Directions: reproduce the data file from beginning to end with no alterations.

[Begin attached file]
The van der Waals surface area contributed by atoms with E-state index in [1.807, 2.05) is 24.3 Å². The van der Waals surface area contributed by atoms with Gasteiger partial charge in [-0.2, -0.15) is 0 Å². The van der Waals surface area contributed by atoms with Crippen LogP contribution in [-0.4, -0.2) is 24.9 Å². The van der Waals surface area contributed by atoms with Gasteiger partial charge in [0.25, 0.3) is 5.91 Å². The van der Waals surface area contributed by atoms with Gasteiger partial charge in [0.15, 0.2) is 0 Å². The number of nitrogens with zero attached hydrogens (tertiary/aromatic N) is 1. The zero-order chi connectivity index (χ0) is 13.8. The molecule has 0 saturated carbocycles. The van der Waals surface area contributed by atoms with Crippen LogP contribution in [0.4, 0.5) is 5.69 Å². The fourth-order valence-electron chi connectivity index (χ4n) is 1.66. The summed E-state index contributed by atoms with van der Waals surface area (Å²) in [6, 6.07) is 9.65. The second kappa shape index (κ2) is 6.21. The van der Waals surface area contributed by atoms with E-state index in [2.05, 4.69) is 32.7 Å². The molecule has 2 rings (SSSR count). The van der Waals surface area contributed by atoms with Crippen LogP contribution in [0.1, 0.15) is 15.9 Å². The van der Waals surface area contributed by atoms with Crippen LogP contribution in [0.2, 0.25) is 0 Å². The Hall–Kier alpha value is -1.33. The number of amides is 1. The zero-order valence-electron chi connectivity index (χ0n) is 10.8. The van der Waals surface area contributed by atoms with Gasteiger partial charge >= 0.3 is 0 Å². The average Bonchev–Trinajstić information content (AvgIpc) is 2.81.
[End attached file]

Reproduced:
The van der Waals surface area contributed by atoms with E-state index in [1.807, 2.05) is 24.3 Å². The van der Waals surface area contributed by atoms with Gasteiger partial charge in [-0.2, -0.15) is 0 Å². The van der Waals surface area contributed by atoms with Crippen LogP contribution in [-0.4, -0.2) is 24.9 Å². The van der Waals surface area contributed by atoms with Gasteiger partial charge in [0.25, 0.3) is 5.91 Å². The van der Waals surface area contributed by atoms with Gasteiger partial charge in [0.15, 0.2) is 0 Å². The number of nitrogens with zero attached hydrogens (tertiary/aromatic N) is 1. The zero-order chi connectivity index (χ0) is 13.8. The molecule has 0 saturated carbocycles. The van der Waals surface area contributed by atoms with Crippen LogP contribution in [0.4, 0.5) is 5.69 Å². The fourth-order valence-electron chi connectivity index (χ4n) is 1.66. The summed E-state index contributed by atoms with van der Waals surface area (Å²) in [6, 6.07) is 9.65. The second kappa shape index (κ2) is 6.21. The van der Waals surface area contributed by atoms with E-state index in [2.05, 4.69) is 32.7 Å². The molecule has 2 rings (SSSR count). The van der Waals surface area contributed by atoms with Crippen LogP contribution in [0.1, 0.15) is 15.9 Å². The van der Waals surface area contributed by atoms with Crippen LogP contribution in [0.2, 0.25) is 0 Å². The Hall–Kier alpha value is -1.33. The number of amides is 1. The zero-order valence-electron chi connectivity index (χ0n) is 10.8. The van der Waals surface area contributed by atoms with Gasteiger partial charge >= 0.3 is 0 Å². The average Bonchev–Trinajstić information content (AvgIpc) is 2.81.